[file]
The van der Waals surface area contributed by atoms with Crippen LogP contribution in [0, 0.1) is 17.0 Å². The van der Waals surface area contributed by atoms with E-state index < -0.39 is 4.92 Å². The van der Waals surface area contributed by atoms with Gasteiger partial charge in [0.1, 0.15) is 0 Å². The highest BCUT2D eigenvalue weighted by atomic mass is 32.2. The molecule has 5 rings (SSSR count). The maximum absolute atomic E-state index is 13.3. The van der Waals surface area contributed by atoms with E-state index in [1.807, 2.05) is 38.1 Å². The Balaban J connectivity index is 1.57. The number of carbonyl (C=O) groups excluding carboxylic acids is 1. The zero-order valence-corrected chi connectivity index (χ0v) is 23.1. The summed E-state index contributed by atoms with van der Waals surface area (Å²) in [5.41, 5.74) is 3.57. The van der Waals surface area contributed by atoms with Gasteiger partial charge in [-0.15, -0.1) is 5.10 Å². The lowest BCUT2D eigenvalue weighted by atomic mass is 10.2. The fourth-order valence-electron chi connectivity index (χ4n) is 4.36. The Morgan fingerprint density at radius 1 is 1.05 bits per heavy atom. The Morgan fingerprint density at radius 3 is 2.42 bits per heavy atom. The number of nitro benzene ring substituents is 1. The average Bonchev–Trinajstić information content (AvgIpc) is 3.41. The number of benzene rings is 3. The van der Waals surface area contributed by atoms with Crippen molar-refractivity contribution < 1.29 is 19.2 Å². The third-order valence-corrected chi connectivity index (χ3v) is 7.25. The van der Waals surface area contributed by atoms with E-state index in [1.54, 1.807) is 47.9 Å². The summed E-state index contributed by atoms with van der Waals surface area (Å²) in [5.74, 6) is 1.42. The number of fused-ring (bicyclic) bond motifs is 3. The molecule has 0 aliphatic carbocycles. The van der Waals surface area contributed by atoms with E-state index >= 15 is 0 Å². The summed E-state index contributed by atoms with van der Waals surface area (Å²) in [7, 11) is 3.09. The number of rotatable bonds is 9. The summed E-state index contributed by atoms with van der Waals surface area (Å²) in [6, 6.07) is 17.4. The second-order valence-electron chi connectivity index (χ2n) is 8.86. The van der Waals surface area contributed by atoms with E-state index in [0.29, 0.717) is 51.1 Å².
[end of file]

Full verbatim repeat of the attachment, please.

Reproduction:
The van der Waals surface area contributed by atoms with Crippen LogP contribution in [0, 0.1) is 17.0 Å². The van der Waals surface area contributed by atoms with E-state index < -0.39 is 4.92 Å². The van der Waals surface area contributed by atoms with Gasteiger partial charge in [0.1, 0.15) is 0 Å². The highest BCUT2D eigenvalue weighted by atomic mass is 32.2. The molecule has 5 rings (SSSR count). The maximum absolute atomic E-state index is 13.3. The van der Waals surface area contributed by atoms with E-state index in [1.807, 2.05) is 38.1 Å². The Balaban J connectivity index is 1.57. The number of carbonyl (C=O) groups excluding carboxylic acids is 1. The zero-order valence-corrected chi connectivity index (χ0v) is 23.1. The summed E-state index contributed by atoms with van der Waals surface area (Å²) in [5.41, 5.74) is 3.57. The van der Waals surface area contributed by atoms with Gasteiger partial charge in [-0.15, -0.1) is 5.10 Å². The lowest BCUT2D eigenvalue weighted by atomic mass is 10.2. The fourth-order valence-electron chi connectivity index (χ4n) is 4.36. The Morgan fingerprint density at radius 1 is 1.05 bits per heavy atom. The Morgan fingerprint density at radius 3 is 2.42 bits per heavy atom. The number of nitro benzene ring substituents is 1. The average Bonchev–Trinajstić information content (AvgIpc) is 3.41. The number of benzene rings is 3. The van der Waals surface area contributed by atoms with Crippen molar-refractivity contribution < 1.29 is 19.2 Å². The third-order valence-corrected chi connectivity index (χ3v) is 7.25. The van der Waals surface area contributed by atoms with E-state index in [1.54, 1.807) is 47.9 Å². The summed E-state index contributed by atoms with van der Waals surface area (Å²) in [5.74, 6) is 1.42. The number of fused-ring (bicyclic) bond motifs is 3. The molecule has 0 aliphatic carbocycles. The van der Waals surface area contributed by atoms with E-state index >= 15 is 0 Å². The summed E-state index contributed by atoms with van der Waals surface area (Å²) in [7, 11) is 3.09. The number of rotatable bonds is 9. The summed E-state index contributed by atoms with van der Waals surface area (Å²) in [6, 6.07) is 17.4. The second-order valence-electron chi connectivity index (χ2n) is 8.86. The van der Waals surface area contributed by atoms with E-state index in [0.29, 0.717) is 51.1 Å².